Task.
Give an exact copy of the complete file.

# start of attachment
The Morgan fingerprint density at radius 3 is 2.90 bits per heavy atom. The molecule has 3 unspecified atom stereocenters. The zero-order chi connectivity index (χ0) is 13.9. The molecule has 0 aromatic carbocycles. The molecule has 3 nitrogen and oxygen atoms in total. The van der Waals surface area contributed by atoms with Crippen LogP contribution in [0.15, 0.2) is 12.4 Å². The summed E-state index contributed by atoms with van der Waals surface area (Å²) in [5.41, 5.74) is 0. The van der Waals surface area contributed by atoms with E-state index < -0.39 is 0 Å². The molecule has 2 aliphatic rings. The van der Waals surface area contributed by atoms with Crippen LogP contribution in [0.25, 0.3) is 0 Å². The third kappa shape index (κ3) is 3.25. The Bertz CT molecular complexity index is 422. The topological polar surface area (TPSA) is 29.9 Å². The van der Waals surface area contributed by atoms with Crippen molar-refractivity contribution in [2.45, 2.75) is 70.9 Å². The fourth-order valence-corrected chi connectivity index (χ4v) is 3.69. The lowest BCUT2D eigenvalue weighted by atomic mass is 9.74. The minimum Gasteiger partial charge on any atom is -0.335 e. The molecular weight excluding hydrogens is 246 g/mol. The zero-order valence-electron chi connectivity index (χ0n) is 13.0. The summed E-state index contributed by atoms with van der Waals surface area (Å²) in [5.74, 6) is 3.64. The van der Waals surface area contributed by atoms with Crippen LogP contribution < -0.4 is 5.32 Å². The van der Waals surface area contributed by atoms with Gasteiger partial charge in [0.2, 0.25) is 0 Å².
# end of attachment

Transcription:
The Morgan fingerprint density at radius 3 is 2.90 bits per heavy atom. The molecule has 3 unspecified atom stereocenters. The zero-order chi connectivity index (χ0) is 13.9. The molecule has 0 aromatic carbocycles. The molecule has 3 nitrogen and oxygen atoms in total. The van der Waals surface area contributed by atoms with Crippen LogP contribution in [0.15, 0.2) is 12.4 Å². The summed E-state index contributed by atoms with van der Waals surface area (Å²) in [5.41, 5.74) is 0. The van der Waals surface area contributed by atoms with E-state index < -0.39 is 0 Å². The molecule has 2 aliphatic rings. The van der Waals surface area contributed by atoms with Crippen LogP contribution in [0.25, 0.3) is 0 Å². The third kappa shape index (κ3) is 3.25. The Bertz CT molecular complexity index is 422. The topological polar surface area (TPSA) is 29.9 Å². The van der Waals surface area contributed by atoms with Crippen molar-refractivity contribution in [2.45, 2.75) is 70.9 Å². The fourth-order valence-corrected chi connectivity index (χ4v) is 3.69. The lowest BCUT2D eigenvalue weighted by atomic mass is 9.74. The minimum Gasteiger partial charge on any atom is -0.335 e. The molecular weight excluding hydrogens is 246 g/mol. The zero-order valence-electron chi connectivity index (χ0n) is 13.0. The summed E-state index contributed by atoms with van der Waals surface area (Å²) in [5.74, 6) is 3.64. The van der Waals surface area contributed by atoms with Crippen LogP contribution < -0.4 is 5.32 Å². The van der Waals surface area contributed by atoms with Gasteiger partial charge in [0.2, 0.25) is 0 Å².